Extinct woolly mammoths and ancient American horses may have been grazing the North American steppe for several thousand years longer than previously thought. After plucking ancient DNA from frozen soil in central Alaska, a team of researchers used cutting-edge techniques to uncover "genetic fossils" of both species locked in permafrost samples dated to between 7,600 and 10,500 calendar years.
This new evidence suggests that at least one population of these now-extinct mammals endured longer in the continental interior, challenging the conventional view that these and other large species, or megafauna, disappeared from the Americas about 12,000 years ago.
"We don't know how long it takes to pinch out a species," says Ross MacPhee, Curator of Mammalogy at the American Museum of Natural History. "Extinctions often seem dramatic and sudden in fossil records, but our study provides an idea of what an extinction event might look like in real time, with imperiled species surviving in smaller and smaller numbers until eventually disappearing completely."
At the end of the Pleistocene, the geological epoch roughly spanning 12,000 to 2.5 million years ago, many of the world's megafauna, such as giant sloths, saber-toothed cats, dire wolves, stag-moose, and mammoths, vanish from the geological record. Some large species such as Equus caballus, the species from which the domestic horse derives, became extinct in North America but persisted in small populations elsewhere. Because of the apparent sudden disappearance of many megafaunal species in North America, some scientists have proposed cataclysmic explanations like human overhunting, an extraterrestrial impact, and the introduction of novel infectious diseases. The swiftness of the extinctions, however, is not suggested directly by the fossils themselves but is inferred from radiocarbon dating of bones and teeth discovered on the surface or buried in the ground. Current "macrofossil" evidence places the last-known mammoths and wild horses between 13,000 and 15,000 years ago.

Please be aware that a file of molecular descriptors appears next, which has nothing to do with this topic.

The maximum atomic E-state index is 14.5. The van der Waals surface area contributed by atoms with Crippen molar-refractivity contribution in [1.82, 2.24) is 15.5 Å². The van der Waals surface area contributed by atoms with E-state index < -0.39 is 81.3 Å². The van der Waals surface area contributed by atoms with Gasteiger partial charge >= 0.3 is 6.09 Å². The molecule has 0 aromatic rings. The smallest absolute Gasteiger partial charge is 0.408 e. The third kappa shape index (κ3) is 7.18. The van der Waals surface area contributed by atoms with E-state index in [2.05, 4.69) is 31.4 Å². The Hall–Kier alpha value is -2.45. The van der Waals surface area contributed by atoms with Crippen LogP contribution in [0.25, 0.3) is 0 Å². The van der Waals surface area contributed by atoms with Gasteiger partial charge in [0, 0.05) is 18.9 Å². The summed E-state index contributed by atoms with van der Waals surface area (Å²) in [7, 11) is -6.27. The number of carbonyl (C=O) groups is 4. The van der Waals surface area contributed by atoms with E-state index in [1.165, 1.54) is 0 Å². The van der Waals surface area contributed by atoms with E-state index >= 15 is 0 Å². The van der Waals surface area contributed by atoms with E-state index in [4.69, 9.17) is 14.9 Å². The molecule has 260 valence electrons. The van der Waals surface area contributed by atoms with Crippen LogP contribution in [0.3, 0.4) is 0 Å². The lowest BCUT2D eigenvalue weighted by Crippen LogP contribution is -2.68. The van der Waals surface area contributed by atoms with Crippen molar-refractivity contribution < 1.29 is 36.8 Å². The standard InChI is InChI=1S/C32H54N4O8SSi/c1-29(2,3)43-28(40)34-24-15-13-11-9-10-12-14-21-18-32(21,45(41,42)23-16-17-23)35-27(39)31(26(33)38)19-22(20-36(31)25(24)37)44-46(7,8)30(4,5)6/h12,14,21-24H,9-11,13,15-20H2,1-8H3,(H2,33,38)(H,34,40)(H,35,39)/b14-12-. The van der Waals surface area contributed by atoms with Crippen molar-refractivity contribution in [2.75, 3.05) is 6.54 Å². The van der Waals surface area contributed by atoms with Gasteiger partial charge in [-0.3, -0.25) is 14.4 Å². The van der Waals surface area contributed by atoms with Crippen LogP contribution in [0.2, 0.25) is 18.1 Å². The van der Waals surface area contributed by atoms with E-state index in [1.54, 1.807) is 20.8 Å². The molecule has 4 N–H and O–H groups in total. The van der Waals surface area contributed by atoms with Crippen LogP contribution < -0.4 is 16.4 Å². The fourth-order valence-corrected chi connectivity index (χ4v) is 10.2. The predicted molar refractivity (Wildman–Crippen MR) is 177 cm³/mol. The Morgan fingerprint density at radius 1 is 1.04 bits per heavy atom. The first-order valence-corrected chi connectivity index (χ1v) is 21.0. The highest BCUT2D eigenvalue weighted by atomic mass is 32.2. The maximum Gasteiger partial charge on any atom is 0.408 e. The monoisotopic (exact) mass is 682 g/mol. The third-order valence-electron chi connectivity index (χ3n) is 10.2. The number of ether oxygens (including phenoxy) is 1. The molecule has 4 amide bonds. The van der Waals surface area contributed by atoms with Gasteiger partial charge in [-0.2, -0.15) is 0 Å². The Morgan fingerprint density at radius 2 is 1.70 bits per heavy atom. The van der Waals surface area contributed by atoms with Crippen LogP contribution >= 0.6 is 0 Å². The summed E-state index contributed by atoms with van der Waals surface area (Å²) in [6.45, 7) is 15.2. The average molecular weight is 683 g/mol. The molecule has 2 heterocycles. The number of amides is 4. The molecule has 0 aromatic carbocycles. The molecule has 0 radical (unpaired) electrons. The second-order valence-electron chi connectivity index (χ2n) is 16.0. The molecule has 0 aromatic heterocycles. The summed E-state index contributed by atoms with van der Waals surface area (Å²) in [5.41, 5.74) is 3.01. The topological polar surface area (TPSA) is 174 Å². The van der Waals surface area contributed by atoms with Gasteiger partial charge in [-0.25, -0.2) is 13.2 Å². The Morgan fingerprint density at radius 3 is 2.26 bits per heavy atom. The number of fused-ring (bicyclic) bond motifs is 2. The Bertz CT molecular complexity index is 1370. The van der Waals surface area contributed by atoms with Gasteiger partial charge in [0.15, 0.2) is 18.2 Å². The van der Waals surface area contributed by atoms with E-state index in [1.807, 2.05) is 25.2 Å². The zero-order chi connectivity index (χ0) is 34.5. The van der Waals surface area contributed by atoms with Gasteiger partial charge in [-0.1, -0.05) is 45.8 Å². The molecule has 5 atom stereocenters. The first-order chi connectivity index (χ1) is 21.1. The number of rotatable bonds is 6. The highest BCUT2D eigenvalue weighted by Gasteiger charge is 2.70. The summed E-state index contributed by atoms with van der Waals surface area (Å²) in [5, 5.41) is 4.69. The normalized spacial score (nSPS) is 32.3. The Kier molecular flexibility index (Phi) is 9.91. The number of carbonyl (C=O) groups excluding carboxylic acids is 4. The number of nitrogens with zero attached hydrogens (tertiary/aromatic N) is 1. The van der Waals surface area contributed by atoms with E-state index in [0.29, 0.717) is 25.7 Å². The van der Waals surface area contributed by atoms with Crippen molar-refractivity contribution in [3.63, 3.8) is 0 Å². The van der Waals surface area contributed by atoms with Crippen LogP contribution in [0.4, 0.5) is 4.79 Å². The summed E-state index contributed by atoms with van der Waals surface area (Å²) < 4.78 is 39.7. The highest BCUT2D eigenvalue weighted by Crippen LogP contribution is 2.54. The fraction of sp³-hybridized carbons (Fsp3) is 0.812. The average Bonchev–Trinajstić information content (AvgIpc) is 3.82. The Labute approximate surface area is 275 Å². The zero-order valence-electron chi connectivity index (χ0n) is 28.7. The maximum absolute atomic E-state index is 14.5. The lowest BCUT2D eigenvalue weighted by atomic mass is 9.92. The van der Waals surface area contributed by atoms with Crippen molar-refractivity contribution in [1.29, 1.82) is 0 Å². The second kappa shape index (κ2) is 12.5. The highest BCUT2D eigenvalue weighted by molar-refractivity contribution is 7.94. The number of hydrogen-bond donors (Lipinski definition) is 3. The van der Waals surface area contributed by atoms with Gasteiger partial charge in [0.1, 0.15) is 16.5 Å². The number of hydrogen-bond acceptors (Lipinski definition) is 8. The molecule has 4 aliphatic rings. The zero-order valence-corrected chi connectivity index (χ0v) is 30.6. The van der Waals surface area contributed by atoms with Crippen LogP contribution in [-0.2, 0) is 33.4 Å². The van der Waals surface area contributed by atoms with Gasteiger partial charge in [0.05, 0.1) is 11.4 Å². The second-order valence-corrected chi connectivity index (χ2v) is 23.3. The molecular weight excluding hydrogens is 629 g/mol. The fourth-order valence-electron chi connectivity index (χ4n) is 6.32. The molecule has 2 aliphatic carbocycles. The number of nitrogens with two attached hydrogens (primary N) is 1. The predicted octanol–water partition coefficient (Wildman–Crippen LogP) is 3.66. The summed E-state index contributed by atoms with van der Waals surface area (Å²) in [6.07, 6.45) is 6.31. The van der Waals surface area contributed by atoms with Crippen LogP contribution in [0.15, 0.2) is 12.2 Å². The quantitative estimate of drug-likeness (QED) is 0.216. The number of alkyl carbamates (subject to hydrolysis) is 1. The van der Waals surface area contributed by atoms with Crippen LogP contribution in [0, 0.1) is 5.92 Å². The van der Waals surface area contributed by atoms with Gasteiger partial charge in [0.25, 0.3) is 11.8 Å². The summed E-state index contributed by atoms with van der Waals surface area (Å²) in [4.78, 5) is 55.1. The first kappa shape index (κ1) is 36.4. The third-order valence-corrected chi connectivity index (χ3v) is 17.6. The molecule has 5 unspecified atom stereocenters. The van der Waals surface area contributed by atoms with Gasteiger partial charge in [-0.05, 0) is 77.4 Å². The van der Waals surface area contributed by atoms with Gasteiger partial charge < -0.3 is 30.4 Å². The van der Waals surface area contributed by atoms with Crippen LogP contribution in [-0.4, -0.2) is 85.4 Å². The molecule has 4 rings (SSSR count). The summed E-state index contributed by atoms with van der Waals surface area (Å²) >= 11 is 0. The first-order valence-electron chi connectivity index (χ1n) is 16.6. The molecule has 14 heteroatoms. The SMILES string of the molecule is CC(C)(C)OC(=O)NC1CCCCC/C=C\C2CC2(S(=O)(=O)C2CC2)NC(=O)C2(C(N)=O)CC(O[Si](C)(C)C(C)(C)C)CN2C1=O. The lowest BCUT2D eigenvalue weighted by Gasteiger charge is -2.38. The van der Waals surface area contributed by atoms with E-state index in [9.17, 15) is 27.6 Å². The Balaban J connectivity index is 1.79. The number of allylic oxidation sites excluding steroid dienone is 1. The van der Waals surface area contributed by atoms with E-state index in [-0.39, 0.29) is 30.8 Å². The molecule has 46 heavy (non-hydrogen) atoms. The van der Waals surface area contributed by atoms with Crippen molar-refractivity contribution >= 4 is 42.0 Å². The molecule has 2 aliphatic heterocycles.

But hard remains of animals are rarely preserved, difficult to find, and laborious to accurately date because of physical degradation. Because of this, MacPhee and co-authors Eske Willerslev of the University of Copenhagen in Denmark, Richard Roberts of the University of Wollongong in Australia, and Duane Froese of the University of Alberta in Canada decided to tackle the problem by dating the "last survivors" through dirt. Frozen sediments from the far north of Siberia and Canada can preserve small fragments of animal and plant DNA exceptionally well, even in the complete absence of any visible organic remains, such as bone or wood.